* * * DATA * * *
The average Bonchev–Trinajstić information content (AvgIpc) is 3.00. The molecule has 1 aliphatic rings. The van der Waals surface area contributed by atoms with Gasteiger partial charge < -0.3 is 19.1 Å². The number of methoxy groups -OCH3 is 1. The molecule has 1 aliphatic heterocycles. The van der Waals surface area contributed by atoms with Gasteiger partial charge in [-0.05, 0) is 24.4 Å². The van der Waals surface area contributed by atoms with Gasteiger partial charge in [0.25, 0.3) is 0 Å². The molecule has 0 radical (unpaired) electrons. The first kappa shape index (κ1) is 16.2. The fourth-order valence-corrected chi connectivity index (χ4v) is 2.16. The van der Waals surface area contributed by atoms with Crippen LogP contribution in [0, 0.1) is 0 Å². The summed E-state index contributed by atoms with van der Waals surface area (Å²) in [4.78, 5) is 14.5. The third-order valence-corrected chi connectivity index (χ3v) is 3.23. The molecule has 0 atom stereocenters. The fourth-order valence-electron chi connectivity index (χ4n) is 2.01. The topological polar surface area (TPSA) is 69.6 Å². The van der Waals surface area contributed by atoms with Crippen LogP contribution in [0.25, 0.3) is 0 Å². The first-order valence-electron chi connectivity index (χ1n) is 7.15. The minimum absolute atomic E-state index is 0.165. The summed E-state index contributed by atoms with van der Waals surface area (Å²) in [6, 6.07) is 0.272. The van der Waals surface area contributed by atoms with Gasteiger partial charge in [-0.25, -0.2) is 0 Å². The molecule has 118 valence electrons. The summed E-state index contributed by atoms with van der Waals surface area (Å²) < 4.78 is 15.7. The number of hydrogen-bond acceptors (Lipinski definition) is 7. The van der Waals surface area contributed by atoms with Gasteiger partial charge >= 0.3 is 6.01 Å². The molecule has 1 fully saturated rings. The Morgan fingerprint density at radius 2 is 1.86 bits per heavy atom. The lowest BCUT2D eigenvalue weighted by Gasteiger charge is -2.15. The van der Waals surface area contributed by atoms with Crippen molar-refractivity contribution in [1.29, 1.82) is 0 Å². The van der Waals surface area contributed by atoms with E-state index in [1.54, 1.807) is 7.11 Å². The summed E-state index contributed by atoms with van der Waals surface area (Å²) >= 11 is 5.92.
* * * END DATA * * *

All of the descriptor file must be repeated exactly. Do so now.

The average Bonchev–Trinajstić information content (AvgIpc) is 3.00. The molecule has 1 aliphatic rings. The van der Waals surface area contributed by atoms with Gasteiger partial charge < -0.3 is 19.1 Å². The number of methoxy groups -OCH3 is 1. The molecule has 1 aliphatic heterocycles. The van der Waals surface area contributed by atoms with Gasteiger partial charge in [-0.05, 0) is 24.4 Å². The van der Waals surface area contributed by atoms with Gasteiger partial charge in [0.25, 0.3) is 0 Å². The molecule has 0 radical (unpaired) electrons. The first kappa shape index (κ1) is 16.2. The fourth-order valence-corrected chi connectivity index (χ4v) is 2.16. The van der Waals surface area contributed by atoms with Crippen LogP contribution in [0, 0.1) is 0 Å². The summed E-state index contributed by atoms with van der Waals surface area (Å²) in [4.78, 5) is 14.5. The third-order valence-corrected chi connectivity index (χ3v) is 3.23. The molecule has 0 atom stereocenters. The fourth-order valence-electron chi connectivity index (χ4n) is 2.01. The topological polar surface area (TPSA) is 69.6 Å². The van der Waals surface area contributed by atoms with Crippen LogP contribution in [0.25, 0.3) is 0 Å². The first-order valence-electron chi connectivity index (χ1n) is 7.15. The minimum absolute atomic E-state index is 0.165. The summed E-state index contributed by atoms with van der Waals surface area (Å²) in [6, 6.07) is 0.272. The van der Waals surface area contributed by atoms with Gasteiger partial charge in [-0.25, -0.2) is 0 Å². The molecule has 118 valence electrons. The summed E-state index contributed by atoms with van der Waals surface area (Å²) < 4.78 is 15.7. The number of hydrogen-bond acceptors (Lipinski definition) is 7. The van der Waals surface area contributed by atoms with Gasteiger partial charge >= 0.3 is 6.01 Å². The molecule has 1 fully saturated rings. The Morgan fingerprint density at radius 2 is 1.86 bits per heavy atom. The lowest BCUT2D eigenvalue weighted by Gasteiger charge is -2.15. The van der Waals surface area contributed by atoms with Crippen molar-refractivity contribution in [1.29, 1.82) is 0 Å². The van der Waals surface area contributed by atoms with E-state index in [1.54, 1.807) is 7.11 Å². The summed E-state index contributed by atoms with van der Waals surface area (Å²) >= 11 is 5.92.